In the last couple of months I took a deep dive into the lives of fashion critic and tastemaker Andre Leon Tally, and the seismic impact of designer Virgil Abloh, after both of their untimely deaths. I'm following up with looking at the fashion industry itself.
It's personal for me because of my history with my store, and also because when my grandfather emigrated from Ukraine in 1922 at age 16, he, along with so many eastern European Jewish immigrants, landed squarely in NYC's Garment District. But it's worth thinking about for everyone... we all get dressed, after all.
Grandpa Max eventually owned his own factory, crafting dresses designed by Bill Blass, Scaasi, Vera Wang, and many more.
Emblematic of the trend toward globalization (oh hey, NAFTA!), as manufacturing moved overseas and designers wanting to remain competitive could no longer afford to work with unionized contractors in NYC, grandpa's factory became a relic. All of which feels relevant to where we are now: drowning in fast-fashion and garment manufacturing with terrible labor conditions.
Fashionopolis, by Dana Thomas is an in-depth look at how the fashion sausage gets made, and the outsized impact the industry has on the planet and how we use, and abuse, our resources, both natural and human.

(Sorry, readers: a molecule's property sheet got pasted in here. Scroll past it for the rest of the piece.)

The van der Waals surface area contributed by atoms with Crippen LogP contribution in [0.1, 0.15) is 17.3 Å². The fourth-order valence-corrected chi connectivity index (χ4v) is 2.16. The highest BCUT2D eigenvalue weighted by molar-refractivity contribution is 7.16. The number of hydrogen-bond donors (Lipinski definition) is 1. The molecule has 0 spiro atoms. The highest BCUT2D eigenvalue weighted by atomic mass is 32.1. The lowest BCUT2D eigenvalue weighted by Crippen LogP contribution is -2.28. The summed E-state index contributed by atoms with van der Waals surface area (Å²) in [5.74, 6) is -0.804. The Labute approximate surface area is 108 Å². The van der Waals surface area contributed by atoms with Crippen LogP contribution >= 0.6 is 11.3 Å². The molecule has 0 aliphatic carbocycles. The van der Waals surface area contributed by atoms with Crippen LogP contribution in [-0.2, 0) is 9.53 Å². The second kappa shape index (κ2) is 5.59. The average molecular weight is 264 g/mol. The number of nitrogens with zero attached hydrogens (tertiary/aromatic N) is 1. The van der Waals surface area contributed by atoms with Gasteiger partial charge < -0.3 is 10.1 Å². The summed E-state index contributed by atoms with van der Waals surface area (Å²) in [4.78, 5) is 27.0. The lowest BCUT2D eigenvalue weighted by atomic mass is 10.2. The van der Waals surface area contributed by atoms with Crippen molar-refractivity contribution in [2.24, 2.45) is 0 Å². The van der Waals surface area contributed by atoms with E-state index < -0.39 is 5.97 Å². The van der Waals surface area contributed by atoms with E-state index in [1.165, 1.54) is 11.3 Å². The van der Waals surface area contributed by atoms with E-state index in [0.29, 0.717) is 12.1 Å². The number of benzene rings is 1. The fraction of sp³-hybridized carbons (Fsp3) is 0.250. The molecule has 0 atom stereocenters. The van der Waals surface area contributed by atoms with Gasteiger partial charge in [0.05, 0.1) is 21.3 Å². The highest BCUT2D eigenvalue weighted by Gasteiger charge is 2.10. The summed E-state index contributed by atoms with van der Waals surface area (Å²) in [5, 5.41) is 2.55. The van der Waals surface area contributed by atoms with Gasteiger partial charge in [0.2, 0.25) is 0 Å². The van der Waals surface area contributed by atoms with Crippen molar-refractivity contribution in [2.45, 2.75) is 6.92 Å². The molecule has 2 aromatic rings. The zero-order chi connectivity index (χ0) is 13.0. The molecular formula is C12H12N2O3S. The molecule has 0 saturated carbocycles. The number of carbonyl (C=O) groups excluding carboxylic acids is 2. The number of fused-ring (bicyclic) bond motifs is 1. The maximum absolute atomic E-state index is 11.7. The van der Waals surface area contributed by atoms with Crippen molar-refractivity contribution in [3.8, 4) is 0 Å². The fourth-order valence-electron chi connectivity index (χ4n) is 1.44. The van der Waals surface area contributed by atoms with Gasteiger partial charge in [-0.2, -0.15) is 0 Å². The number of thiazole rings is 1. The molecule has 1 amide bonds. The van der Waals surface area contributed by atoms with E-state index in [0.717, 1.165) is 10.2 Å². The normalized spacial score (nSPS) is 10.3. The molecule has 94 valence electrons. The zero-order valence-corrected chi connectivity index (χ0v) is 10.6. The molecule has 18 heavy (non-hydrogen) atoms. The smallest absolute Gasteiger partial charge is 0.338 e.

I have seen my own consumption of fashion shifting. In the past my emphasis was on sustainably manufactured pieces, today most of my clothes are sourced second hand, from local resellers, online via eBay, Poshmark, etc; clothing swaps with friends (so much fun!); or from small designers creatively reworking existing pieces. This doesn't mean fashion isn't always turning my head, and that I don't continue to indulge in pieces from independent designers thoughtfully made, but I'd much rather have a beautifully crafted second-hand original than a brand-new cheap knock off. If you want some instagram inspiration, check out Aja Barber @ajabarber, and for extra glamour @shrimptoncouture.
And if you think we should schedule a few clothing swaps, let me know!